Wednesday, October 13, 2010

Culture Jamming

I have a stats assignment and an essay on  Marxist media theory due tomorrow, so I don't have time to write a new post.  However, I'm really proud of how I've been updating this regularly (Wednesdays and Sundays for those of you who aren't paying attention), and I don't want to mess that trend up.  Therefore, today I'm just going to post a project I did first year for MDST 201, Intro to Media Studies.  

For this project, we had to perform a culture jam on a piece of print advertisement and then include a writeup explaining what we did.  To quote the assignment, "Culture Jamming is the practice of taking preexisting texts and altering their content so that they critique themselves.  The practice goes beyond parody in that its goals are not simply comic but political.  The successful culture jam subverts and destabilizes the text by pointing out its complicity in problematic practices."

I will say right now that this is not one of my best papers (it was quite a few years ago), but the assignment was an interesting one, and it's short enough that I don't feel it'll be overwhelming to post here.  I'd love to know what you think!
Original Advertisement
My Culture Jam
Culture Jamming Project: Write-Up
            In our current society, much of what we encounter is mediated; in fact, most of what we experience happens vicariously and is presented to us through images.  In an article by Marc Derys, consumer culture critic Stuart Ewen states, “We live at a time when the image has become the predominant mode of public address, eclipsing all other forms in the structuring of meaning”.  The power these images wield can be dangerous, possibly causing people to think in a certain way or to support specific values or standards.  Therefore, the use of culture jamming to subvert their message is both a way to protect consumers and to upset the hegemony of the advertising world.  Through culture jamming, it is possible to adjust what the meanings and structures people have access to actually are, moving power from the corporate creators into the hands of the consumers themselves.  In this way, they are able to change what others hear, communicating new values and ideas in the place of those generated by the mass media and corporate worlds. 
Through this culture jamming project, I attempted to critique the impossible standards of beauty set by the fashion industry, particularly those of companies like Victoria’s Secret, who cater to the “skinnier is prettier” ideology.  The images produced by these companies create an unattainable, and largely fictitious, portrait of reality.  The women who are being photographed are made up, air brushed and photo-shopped to the point where they may not even resemble themselves.  They are carefully posed to look thinner or taller while at the same time trying to look like they are in a “natural” position.  Then these photographs are passed off as being objective presentations of reality, supposedly showing the models exactly as they appear in real life.  Quite obviously, this is not true.  Instead, this process can be described as part of Jean Baudrillard’s idea that we live in a “hyperreality”, where the things we experience are reflections of a truth that does not exist.  As in his example of Disneyland’s “re-creation” of an idyllic time period that never truly was, the heavily edited pictures used in catalogs and magazines naturalize beauty that they themselves created.  What makes this practice worse than that of Disneyland, however, is that the photographs then cause people to attempt to match this “reality”.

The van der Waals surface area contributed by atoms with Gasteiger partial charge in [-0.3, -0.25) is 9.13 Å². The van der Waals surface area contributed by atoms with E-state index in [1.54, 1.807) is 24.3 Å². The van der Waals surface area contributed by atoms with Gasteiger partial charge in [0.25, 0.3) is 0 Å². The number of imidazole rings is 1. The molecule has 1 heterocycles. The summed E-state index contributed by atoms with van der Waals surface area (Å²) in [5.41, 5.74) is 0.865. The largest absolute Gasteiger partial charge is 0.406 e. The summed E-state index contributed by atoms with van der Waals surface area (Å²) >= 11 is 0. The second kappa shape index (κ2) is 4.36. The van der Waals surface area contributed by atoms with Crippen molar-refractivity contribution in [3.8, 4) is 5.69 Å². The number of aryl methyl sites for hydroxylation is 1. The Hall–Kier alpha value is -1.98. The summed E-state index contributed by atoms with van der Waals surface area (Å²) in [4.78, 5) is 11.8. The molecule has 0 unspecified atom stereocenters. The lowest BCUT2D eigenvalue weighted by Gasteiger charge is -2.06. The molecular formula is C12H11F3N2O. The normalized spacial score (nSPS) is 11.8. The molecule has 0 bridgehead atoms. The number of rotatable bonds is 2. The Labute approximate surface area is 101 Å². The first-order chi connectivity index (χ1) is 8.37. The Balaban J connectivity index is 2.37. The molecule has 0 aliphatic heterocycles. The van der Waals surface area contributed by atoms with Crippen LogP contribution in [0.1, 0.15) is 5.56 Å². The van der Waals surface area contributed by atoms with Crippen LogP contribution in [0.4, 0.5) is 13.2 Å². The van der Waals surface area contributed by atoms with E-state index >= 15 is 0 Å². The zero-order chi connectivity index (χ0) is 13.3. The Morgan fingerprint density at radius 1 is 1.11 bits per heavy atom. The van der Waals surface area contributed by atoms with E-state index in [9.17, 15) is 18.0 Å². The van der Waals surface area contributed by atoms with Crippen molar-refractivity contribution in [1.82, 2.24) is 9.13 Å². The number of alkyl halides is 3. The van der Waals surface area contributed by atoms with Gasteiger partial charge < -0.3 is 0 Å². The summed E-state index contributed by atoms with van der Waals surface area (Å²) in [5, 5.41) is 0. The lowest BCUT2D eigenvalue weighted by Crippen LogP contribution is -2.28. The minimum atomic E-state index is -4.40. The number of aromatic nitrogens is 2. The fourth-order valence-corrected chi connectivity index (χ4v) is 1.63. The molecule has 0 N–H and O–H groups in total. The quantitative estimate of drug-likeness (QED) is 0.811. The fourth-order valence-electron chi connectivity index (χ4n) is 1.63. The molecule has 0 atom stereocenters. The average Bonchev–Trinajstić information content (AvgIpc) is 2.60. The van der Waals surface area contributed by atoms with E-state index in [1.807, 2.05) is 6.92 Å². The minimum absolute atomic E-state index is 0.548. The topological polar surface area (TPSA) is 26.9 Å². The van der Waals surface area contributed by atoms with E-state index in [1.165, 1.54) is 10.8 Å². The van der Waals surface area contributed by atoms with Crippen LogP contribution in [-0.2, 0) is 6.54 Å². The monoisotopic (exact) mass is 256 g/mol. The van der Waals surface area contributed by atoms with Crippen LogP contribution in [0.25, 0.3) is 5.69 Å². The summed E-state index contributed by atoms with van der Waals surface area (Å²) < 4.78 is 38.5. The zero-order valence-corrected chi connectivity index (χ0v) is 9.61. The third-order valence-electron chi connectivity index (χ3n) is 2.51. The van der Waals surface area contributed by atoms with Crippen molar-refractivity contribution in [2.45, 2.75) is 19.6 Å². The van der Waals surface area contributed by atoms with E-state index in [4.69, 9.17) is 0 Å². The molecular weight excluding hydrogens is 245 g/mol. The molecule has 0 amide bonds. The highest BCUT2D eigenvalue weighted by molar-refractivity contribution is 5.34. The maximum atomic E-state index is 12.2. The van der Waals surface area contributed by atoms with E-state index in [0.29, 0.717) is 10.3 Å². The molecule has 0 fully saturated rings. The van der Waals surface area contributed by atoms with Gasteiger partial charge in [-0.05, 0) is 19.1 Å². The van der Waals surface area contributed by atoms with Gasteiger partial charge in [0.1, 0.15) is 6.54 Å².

Because fashion media cause impossible and unnatural ideas of what is beautiful to become the norm, they can often be held directly responsible for the rampant rise of eating disorders in the United States, as evidenced by the fact that eating disorders are most common among young women, those targeted by catalogs and magazines like Victoria’s Secret. Thus, through jamming the Victoria’s Secret ad in the way I chose to, I was able to draw attention to the problems caused by these images.  The text “Sexy Little Things” applied quite well in both advertisements, translating from emphasizing the sex appeal of Victoria’s Secret lingerie to drawing attention to the disturbing “littleness” of people suffering from anorexia or other eating disorders.  Furthermore, the bleak colors of the anorexia picture and its disquieting, almost sickening traits provide a stark contrast to the bright, cheerful pink background of the original ad, highlighting the seriousness of the eating disorder problem.  I changed the ad in the way I did in order to emphasize the horrifying results that a seemingly harmless clothing advertisement can cause when released to the general population.  It now demonstrates one of the many problems that contemporary standards of beauty cause and attempts to change what people see as beautiful.  The skeletal features of the anorexic model show quite clearly that skinnier is not always prettier. As long as people are inundated with images that show certain values, however, they will frame their world according to these standards.  It will take projects like culture jamming to introduce varying ideas and cause change.

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